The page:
قَطَعَ خُطُواتٍ واسِعَةًto make big steps. Another example: to make significant progress (قَطَعَ شَوْطًا كَبيرًا). The word شَوْطٌ – أَشْوُاطٌ means part (جُزْء) or round. How can it be that the I-verb قَطَعَ – يَقْطَعُ, which means “to cut”, can express such a meaning? That is because قَطَعَ has many, many meanings, among them also to overcome; to cross/traverse.
مَرْحَلةٌ – مَراحِلُphase; stage. Note that the plural form مَراحِلُ is a diptote (ممنوع من الصرف). For example: an early stage (مَرْحَلةٌ مُبَكِّرةٌ)
خَزّانٌ – خَزازينُ/خَزّاناتٌreservoir; storage tank. Also used for the car. For example: a full tank (خَزّانُ وَقُودٍ مَلِيءٍ); an empty tank (خَزّانُ وَقُودٍ فارِغٍ)
مُلْزِمٌbinding; obligatory – active participle (اسم الفاعل) of IV-verb أَلْزَمَ which means to bind; to force. For example: a binding agreement (اِتِّفاقٌ مُلْزَمٌ). If you use the word غَيْر, you can produce the opposite meaning, like in non-committal (غَيْر مُلْزِمٍ). Now, what about the passive particle (اسم المفعول), i.e., مُلْزَمٌ? It means liable to/for or bound. For example: to be confined to bed (كانَ مُلْزَمًا بِالفِراشِ).
حَوْضٌbasin. It is used in geography as well as for household stuff. For example: river basin (حَوْضُ نَهْرٍ); sink (حَوْضُ غَسِيلٍ)
ضَمِنَ – يَضْمَنُto guarantee (I-verb). Watch out: In the phrase to guarantee somebody that something will work, you should use the preposition ل in front of the person: ضَمِنَ لِشَخْصٍ نَجاحَ شَيْءٍ
حِصّةٌ – حِصَصٌshare; portion; quota. It can also mean period; class; season. For example: a share of the profit (حِصّةٌ فِي الرِّبْحِ). First period at school is الْحِصّةُ الْأُولَى. Note: First Season (e.g. on Netflix) is usually expressed by the word مَوْسِم which means season.
مَصَبٌّ – مَصابُّoutlet; drain; river mouth
Vocabulary List – Media Arabic Booster 01/24 – © Gerald Drißner
ARABICEXPLANATION
اِكْتِفاءٌ بِsatisfaction; contentment with (ب). It is the infinitive noun of the VIII-verb اِكْتَفَى – يَكْتَفِي بِ which means to be enough; to content oneself with.
عَنْ كَثَبٍat close quarters; at a short distance. The noun كَثَبٌ means nearness; proximity.
مَلْءٌfilling. It is the infinitive noun of the I-verb مَلَأَ – يَمْلَأُ. For example: to fill out a form (اسْتِمارةً)
اِحْتِفاظٌ بِpersevering; maintaining. It is the infinitive noun of the VIII-verb احْتَفَظَ – يَحْتَفِظُ بِ which means to keep, to preserve something (use the ب before the thing you want to preserve).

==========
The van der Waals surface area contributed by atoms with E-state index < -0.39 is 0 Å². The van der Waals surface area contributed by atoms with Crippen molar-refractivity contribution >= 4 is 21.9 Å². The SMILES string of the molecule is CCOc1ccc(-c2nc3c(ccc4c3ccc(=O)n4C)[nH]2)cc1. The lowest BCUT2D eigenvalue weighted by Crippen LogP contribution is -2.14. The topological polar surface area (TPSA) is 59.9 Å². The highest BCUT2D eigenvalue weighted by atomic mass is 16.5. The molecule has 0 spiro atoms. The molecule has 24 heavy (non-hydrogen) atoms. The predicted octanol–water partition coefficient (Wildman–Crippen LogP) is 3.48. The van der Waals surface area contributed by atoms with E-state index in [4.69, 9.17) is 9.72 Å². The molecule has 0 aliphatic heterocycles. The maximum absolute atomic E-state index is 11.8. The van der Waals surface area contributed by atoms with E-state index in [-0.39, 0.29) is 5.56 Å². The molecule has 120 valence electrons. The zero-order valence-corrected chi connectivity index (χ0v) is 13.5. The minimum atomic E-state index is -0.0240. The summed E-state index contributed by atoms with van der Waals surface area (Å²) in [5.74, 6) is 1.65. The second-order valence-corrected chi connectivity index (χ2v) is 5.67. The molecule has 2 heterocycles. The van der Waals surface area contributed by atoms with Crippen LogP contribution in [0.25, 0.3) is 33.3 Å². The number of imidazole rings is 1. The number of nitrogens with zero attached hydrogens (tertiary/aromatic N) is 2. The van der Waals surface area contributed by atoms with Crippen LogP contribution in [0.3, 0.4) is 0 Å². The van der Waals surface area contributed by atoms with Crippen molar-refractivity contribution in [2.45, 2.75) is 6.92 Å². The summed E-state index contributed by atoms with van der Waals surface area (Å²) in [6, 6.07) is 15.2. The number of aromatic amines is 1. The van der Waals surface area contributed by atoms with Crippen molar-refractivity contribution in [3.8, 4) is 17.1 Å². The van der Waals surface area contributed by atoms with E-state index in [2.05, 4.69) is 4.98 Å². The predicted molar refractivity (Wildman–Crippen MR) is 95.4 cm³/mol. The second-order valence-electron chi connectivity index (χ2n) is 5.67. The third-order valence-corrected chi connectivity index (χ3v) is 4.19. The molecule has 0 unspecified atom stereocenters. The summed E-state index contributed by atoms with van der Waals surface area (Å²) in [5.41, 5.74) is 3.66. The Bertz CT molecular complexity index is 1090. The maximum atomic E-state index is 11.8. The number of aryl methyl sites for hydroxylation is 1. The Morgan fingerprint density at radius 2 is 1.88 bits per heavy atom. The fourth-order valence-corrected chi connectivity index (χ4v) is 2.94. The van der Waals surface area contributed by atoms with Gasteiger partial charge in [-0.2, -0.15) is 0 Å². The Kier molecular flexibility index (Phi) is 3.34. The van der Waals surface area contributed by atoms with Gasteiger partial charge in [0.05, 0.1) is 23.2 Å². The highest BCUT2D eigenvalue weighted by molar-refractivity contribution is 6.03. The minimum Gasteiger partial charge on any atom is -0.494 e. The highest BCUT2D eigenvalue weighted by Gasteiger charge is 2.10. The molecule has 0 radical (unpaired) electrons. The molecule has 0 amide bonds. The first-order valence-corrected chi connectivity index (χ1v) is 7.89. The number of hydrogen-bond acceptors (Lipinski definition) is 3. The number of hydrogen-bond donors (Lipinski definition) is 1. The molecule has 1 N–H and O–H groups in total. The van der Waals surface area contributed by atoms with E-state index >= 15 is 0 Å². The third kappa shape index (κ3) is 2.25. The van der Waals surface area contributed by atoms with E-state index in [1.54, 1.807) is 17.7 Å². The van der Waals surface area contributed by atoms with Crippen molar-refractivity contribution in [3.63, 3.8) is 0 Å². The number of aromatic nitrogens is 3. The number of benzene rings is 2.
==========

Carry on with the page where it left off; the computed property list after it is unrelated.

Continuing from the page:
ضَرَرٌ -أَضْرارٌdamage; harm. For example: severe damage (أَضْرارٌ جَسِيمةٌ) vs. minor damage (ضَرَرٌ خَفِيفٌ)
بِمَثابةِlike/as; equivalent to
اسْتِسْلامٌcapitulation; surrender. It is the infinitive noun of the X-verb اسْتَسْلَمَ – يَسْتَسْلِمُ لِ to surrender to something. For example: to give in to depression (اِسْتَسْلَمَ لِلْاكْتِئابِ)
أَمْرٌ واقِعٌfait accompli; status quo; (an accomplished) fact
غَزِيرٌabundant; lavish. For example: heavy rain (مَطَرٌ غَزِيرٌ)
مَوْسِمٌ – مَواسِمُseason; time of year. It can also be used for Netflix series (season 1).
مَلْمُوسٌnoticeable; tangible; concrete. For example: tangible results (نَتائِجُ مَلْمُوسَةٌ). It is the passive participle (اسم المفعول) of the I-verb لَمَسَ – يَلْمُسُ which means to touch.
مُؤَجَّلٌpostponed; deferred. For example: a postponed match (مُباراةٌ مُؤَجَّلَةٌ)
جَفافٌdrought; dryness
مُحْتَمَلٌpossible; probable; likely
مُعْضِلةٌ – مَعاضِلُproblem; dilemma; puzzle. For example: economic dilemma (مُعْضِلَةٌ اِقْتِصادِيَّةٌ)
Vocabulary List – Media Arabic Booster 01/24 – © Gerald Drißner
ARABICEXPLANATION
بادَرَ – يُبادِرُ بِ / إِلَىto start, begin with (ب or إِلَى); to take the initiative. For example: to start doing something (بادَرَ ب \ إلى (فِعْلِ) شَيْءٍ)
خَرْقٌ – خُرُوقٌhole; breach; violation
إقْدامٌ عَلَىrecklessness; audacity; boldness. The IV-verb أَقْدَمَ – يُقْدِمُ عَلَى means to risk, to dare, also: to commit/carry out.
مَهَّدَ – يُمَهِّدُto pave; to smooth; to make even; to facilitate. For example: to pave the way for something/someone (مَهَّدَ الطَريقَ لِشَيْءٍ \ لِشَخْصٍ)
مَنْبَعٌorigin, source; well, spring. For example: the sources of the Nile (مَنابِعُ نَهْرِ النِّيلِ)
خَسارةٌ – خَسائِرُdamage; loss. For example: loss of human lives (خَسائِرُ بَشَرِيَّةٌ); minor losses (خَسائِرُ طَفِيفَةٌ) vs. substantial losses (خَسائِرُ جَسِيمَةٌ).
صَبَّ – يَصُبُّto spill; to pour (out). The phrase يَصُبُّ فِي مَصْلَحَةِ is very common in the media. It literally means: to pour/spill into the favor of – but is usually translated as to be in the interest of. For example: What is being done is in the interest of our people (وَما نَفْعَلُهُ يَصُبُّ فِي مَصْلَحَةِ الشَعْبِ.).
اسْتِشْرافٌforeseeing; predicting. For example: foreseeing the future (اسْتِشْرافُ الْمُسْتَقْبَلِ). It is the infinitive noun (مصدر) of the X-verb اسْتَشْرَفَ – يَسْتَشْرِفُ which means to look towards. For example: to look into new prospects (اسْتَشْرَفَ الْآفاقَ الْجَدِيدةَ).
مُسْبَقًاbeforehand
فِي ظِلِّunder the protection/patronage of; under the sovereignty of (plus noun in the genitive = 2nd part of the إضافة). It can often simply be left untranslated.
نِيّةٌ – نَواياintention; will/desire
تَرْغِيبٌarousal of interest. It is the infinitive noun of thee رَغَّبَ – يُرَغِّبُ فِي which means to arouse/awaken interest in
تَفاوُضٌnegotiation
لُجُوءٌ إِلَىreferring to; seeking refuge in; fleeing/resorting to. This is the infinitive noun (مصدر) of the I-verb لَجَأَ – يَلْجَأُ which means to refer to; to turn to; to flee to; to seek refuge in.
Vocabulary List – Media Arabic Booster 01/24 – © Gerald Drißner

ذُو

ARABICEXPLANATION
الْجامِعةُ الْعَرَبيّةُThe Arab League. Another version is The League of Arab States (جامِعةُ الدُّوَلِ الْعَرَبيّةِ)
الْاِتِّحادُ الْأُورُوبِّيٌّEuropean Union
خُشُونةٌcrudeness; rudeness; roughness. For example: to deal with someone roughly (تَعامَلَ مَعَ شَخْصٍ بِخُشُونةٍ)
مَشْفُوعٌ بِaccompanied by. It is the passive participle (اسم المفعول) of the I-verb شَفَعَ – يَشْفَعُ which means to add; to enclose; to attach. In the passive voice, you use the ب, for example, to be accompanied by something (شُفِعَ بِشَيْءٍ).
جَرَّبَ – يُجَرِّبُto try out; to examine. But also: to tempt; to put to the test. It is a II-verb.
حَذَّرَ – يُحَذِّرُ مِنto warn. It is a II-verb. Please keep in mind the preposition مِن if you want to include what the warning is about. For example: to warn that… (حَذَّرَ مِنْ أَنَّ). But if you want to include the addressee of the warning, you just add it directly as a direct object or a pronoun attached to the verb. For example: I warn you! (أُحَذِّرُكَ)